It seems natural for bloggers who share their daily lives and observations to share their annoyances, too. My favorite bloggers do this occassionally, and always deal with their subjects humorously. So far, I’ve tried not to post any of my frequent Andy Rooney-esque rants since I don’t know if I can manage the light tone I admire. I can pretend to tie this one into knitting, though.

Last night, we went to the Houston Shakespeare Festival’s performance of “Julius Caesar.” We brought our folding chairs and politely set up in the chairs-only area. Despite the large “No Cell Phones” and “No Smoking” signs painted on the stage, we were harassed by both problems. The teenagers on one side chatted away, despite one of their mothers shushing them. The party behind us lit up repeatedly and talked straight through the final scene. The family on the other side left after someone finally asked them to quiet their very young (and very loud) children.

I understand that the performances are free, so people don’t feel as invested. And sitting on a lawn, there’s not the formal feeling of a theater. Nonetheless, why are others so inconsiderate of those around them? Why bother coming to a play you’re not interested in?

It reminds me of a discussion on rules that the Yarn Harlot started on her blog. It also made me want to whip out a George Costanza impression: “We’re living in a society here, people!” How should one handle rule-breakers around you, especially when they’re ruining your evening?

After the play, we went to a coffee shop, and watched as a young woman backed her BMW into a Lexus. She nervously noticed us watching, so she went over and checked the bumper, but took off without leaving a note. We sat around our table discussing the various notes we’d leave on the Lexus if we found damage: we could write a note ratting her out, or we could just pretend to be her in the note. Regardless, we delighted in figuring out how to mete out justice. I was glad to find there was no damage, so she acted responsibly enough; but I was a little disappointed I couldn’t help instill some vigilante order.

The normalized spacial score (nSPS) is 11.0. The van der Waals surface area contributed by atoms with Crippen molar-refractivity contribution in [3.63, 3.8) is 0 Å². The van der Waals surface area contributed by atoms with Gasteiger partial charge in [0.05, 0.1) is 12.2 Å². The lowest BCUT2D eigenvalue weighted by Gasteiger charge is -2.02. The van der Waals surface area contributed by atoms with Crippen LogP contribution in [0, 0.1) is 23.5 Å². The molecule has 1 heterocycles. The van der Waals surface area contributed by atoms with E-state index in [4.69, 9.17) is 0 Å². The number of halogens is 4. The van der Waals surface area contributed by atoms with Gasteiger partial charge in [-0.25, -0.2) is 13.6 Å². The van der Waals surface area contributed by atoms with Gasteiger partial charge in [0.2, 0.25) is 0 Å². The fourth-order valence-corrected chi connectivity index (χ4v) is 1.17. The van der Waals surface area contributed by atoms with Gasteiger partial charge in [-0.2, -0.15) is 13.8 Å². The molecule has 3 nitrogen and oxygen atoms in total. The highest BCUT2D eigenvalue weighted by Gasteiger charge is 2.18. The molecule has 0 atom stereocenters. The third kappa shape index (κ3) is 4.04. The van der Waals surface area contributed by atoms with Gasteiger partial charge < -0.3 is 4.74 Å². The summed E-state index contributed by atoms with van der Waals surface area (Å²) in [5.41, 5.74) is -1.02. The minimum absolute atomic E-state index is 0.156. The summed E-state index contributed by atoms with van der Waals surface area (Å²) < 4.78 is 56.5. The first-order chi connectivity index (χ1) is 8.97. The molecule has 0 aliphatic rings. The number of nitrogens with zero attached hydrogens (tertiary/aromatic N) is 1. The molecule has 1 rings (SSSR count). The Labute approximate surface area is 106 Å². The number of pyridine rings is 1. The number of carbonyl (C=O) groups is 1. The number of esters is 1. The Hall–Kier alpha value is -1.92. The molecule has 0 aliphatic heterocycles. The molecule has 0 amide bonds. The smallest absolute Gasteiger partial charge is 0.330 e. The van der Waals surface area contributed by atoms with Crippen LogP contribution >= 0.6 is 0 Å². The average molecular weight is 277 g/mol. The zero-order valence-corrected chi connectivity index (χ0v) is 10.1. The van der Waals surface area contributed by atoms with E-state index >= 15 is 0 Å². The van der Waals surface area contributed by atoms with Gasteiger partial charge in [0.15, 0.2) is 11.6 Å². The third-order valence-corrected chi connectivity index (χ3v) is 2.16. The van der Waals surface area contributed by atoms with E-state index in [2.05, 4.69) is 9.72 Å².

I did begin a new baby hat. I worked on it while waiting for my friends before the play. I’m knittig it flat based on a pattern I have, but I’m afraid my gauge is horribly off. I’m knitting a smallish newborn size, but the yarn I’m using calls for larger needles than the pattern. I’m hoping it will fit a baby with a good-size melon, but I’m sort of afraid it’s big enough to fit a 1-year-old. I’m going to knit a few more rows, then figure out how the sizing is working out.

End of an era

I try to post every weekend, so where was I this time around? Closing out Baby Shower Season. That’s right, four showers in less than two months. The first of the babies have been born, in fact, and number two will be here any day now. How have I done on my baby knitting? Not so good. I have some hand protectors I need to mail to Austin, and one imperfect hat that I keep changing my mind on (it’s awful, it’s OK, it’s hideous, it’s not so bad). My own poor nephew has only gotten a blanket from me, unlike his big sis who already had a menagerie of animals and a sweater by this point. (Nephew makes the baby count 5, FYI, but he was born too far away for me to visit.)

So, there’s really not much to say in this post. Just mea culpa, I’ll catch up on the knitting and the writing this week!